Hong Kong falls to third most expensive location in Asia, remains sixth most expensive in the world
Cost of living in Hong Kong remains steady, retaining its position as the sixth costliest location in the world; however, the region has slipped from second to third in Asia following a strong performance by the yen, seeing Tokyo rise six places to second place in the world.
Meanwhile, Singapore, frequently seen as a rival to Hong Kong’s claim as being Asia’s premier financial hub, saw its ranking increase five places to 13th, eleven places higher than five years ago in 2014.
Kilfedder said: “Hong Kong’s place in the rankings has remained stable this year with the city continuing to be the sixth most expensive location in the world for expatriates.”
“Despite the ongoing socio-political upheavals and the fact that the economy is in recession, we have yet to see a real impact in the cost of living in the city. Inflation remains high relative to many other locations that occupy the upper reaches of our rankings. Indeed, Hong Kong has only been overtaken by Tokyo due to the strong performance of the Japanese yen throughout 2019, which has moved many Japanese cities up the rankings. Furthermore, we expect prices in Japan to increase further owing to the recent increase in consumption tax while next year’s Olympics in Tokyo are likely to have further inflationary effects. As such, we expect Tokyo to remain above Hong Kong into 2020,” added Kilfedder.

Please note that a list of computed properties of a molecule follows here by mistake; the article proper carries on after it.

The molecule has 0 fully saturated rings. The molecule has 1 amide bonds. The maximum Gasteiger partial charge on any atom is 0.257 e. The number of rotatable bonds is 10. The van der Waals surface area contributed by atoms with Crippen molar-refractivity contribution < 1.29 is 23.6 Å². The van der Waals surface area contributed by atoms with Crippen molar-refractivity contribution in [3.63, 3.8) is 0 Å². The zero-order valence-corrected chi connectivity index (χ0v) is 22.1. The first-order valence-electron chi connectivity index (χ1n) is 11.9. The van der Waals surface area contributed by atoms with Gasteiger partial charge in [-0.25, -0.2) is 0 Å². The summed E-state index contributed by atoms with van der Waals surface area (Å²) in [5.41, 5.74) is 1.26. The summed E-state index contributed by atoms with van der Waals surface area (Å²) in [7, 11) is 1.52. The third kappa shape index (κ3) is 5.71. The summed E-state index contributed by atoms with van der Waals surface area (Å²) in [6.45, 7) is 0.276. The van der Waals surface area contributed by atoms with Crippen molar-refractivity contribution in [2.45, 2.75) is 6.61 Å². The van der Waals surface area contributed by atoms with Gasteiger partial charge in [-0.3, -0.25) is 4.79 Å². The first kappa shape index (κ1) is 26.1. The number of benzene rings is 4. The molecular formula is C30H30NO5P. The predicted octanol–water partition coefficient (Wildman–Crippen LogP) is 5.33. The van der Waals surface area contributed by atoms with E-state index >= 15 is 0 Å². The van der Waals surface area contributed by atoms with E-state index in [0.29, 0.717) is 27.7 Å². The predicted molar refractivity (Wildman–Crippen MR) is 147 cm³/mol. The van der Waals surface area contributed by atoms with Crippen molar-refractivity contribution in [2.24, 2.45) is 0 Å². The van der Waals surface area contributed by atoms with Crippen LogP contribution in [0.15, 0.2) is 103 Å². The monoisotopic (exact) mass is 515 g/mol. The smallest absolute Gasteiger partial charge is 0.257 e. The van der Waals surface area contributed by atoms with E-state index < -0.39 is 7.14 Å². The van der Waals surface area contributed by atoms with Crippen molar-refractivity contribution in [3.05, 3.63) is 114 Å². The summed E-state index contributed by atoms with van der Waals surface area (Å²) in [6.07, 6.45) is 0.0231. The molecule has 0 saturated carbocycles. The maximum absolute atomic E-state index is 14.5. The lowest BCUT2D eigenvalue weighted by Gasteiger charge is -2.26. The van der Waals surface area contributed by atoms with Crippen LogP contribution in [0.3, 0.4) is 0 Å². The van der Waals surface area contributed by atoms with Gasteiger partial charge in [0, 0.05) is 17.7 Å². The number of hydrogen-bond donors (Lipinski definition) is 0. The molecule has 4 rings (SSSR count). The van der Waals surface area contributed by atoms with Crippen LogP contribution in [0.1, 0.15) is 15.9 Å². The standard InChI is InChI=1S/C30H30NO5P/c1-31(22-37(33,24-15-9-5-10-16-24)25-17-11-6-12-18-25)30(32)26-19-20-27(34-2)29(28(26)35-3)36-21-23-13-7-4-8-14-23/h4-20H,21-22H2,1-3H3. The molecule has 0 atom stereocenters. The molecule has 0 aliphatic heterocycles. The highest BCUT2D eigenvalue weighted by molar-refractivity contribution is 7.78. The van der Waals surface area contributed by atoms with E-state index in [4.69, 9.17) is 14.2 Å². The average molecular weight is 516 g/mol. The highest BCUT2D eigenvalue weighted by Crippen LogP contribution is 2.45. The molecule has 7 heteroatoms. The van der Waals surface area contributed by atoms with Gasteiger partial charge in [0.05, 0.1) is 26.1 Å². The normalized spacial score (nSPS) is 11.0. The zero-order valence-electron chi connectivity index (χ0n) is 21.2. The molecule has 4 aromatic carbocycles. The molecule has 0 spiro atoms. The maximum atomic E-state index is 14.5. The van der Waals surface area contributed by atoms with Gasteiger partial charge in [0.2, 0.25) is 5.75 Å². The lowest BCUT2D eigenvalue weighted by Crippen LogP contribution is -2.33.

Cost of living in Thailand increases, sees Bangkok entering the top 50 for the first time
A strong performance by the baht has seen all Thai locations increase by an average of 42 places, with Bangkok rising 43 places to 47th. This continues an upwards trend in cost of living which has seen the Thai capital rise 114 places in the last five years.
Kilfedder explained, “Bangkok, long seen as a cheap destination for holidaymakers and businesses alike, has seen a huge rise in the cost of living for people from other countries over the past few years. The strong economy has pushed up the value of the Thai baht and made the country more expensive for expatriates. We have seen Thai cities moving significantly up the rankings over the past few years; Bangkok has moved up 75 places in the last two years alone and Chiang Mai has moved up 56 places in the same period.”